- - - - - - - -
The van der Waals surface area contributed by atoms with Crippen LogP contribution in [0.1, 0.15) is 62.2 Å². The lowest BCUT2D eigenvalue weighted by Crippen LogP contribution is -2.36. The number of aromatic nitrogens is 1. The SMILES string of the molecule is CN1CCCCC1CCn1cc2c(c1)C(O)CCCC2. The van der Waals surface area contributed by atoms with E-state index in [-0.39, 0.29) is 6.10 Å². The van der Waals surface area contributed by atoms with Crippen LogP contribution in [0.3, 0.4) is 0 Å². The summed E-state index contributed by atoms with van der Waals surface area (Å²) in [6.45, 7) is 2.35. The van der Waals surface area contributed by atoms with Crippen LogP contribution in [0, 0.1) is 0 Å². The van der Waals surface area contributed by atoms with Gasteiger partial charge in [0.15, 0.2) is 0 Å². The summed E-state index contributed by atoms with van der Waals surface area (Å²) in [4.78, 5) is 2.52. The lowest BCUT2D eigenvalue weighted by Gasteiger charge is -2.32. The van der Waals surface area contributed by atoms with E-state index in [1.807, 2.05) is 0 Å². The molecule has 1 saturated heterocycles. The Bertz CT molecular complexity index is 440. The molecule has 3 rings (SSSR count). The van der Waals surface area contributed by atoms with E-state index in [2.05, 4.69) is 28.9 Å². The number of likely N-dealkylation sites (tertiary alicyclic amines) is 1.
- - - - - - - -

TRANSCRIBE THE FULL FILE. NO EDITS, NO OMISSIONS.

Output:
The van der Waals surface area contributed by atoms with Crippen LogP contribution in [0.1, 0.15) is 62.2 Å². The lowest BCUT2D eigenvalue weighted by Crippen LogP contribution is -2.36. The number of aromatic nitrogens is 1. The SMILES string of the molecule is CN1CCCCC1CCn1cc2c(c1)C(O)CCCC2. The van der Waals surface area contributed by atoms with E-state index in [-0.39, 0.29) is 6.10 Å². The van der Waals surface area contributed by atoms with Crippen LogP contribution in [0.3, 0.4) is 0 Å². The summed E-state index contributed by atoms with van der Waals surface area (Å²) in [6.45, 7) is 2.35. The van der Waals surface area contributed by atoms with Crippen LogP contribution in [0, 0.1) is 0 Å². The van der Waals surface area contributed by atoms with Gasteiger partial charge in [0.15, 0.2) is 0 Å². The summed E-state index contributed by atoms with van der Waals surface area (Å²) in [4.78, 5) is 2.52. The lowest BCUT2D eigenvalue weighted by Gasteiger charge is -2.32. The van der Waals surface area contributed by atoms with E-state index in [1.807, 2.05) is 0 Å². The molecule has 1 saturated heterocycles. The Bertz CT molecular complexity index is 440. The molecule has 3 rings (SSSR count). The van der Waals surface area contributed by atoms with E-state index in [2.05, 4.69) is 28.9 Å². The number of likely N-dealkylation sites (tertiary alicyclic amines) is 1.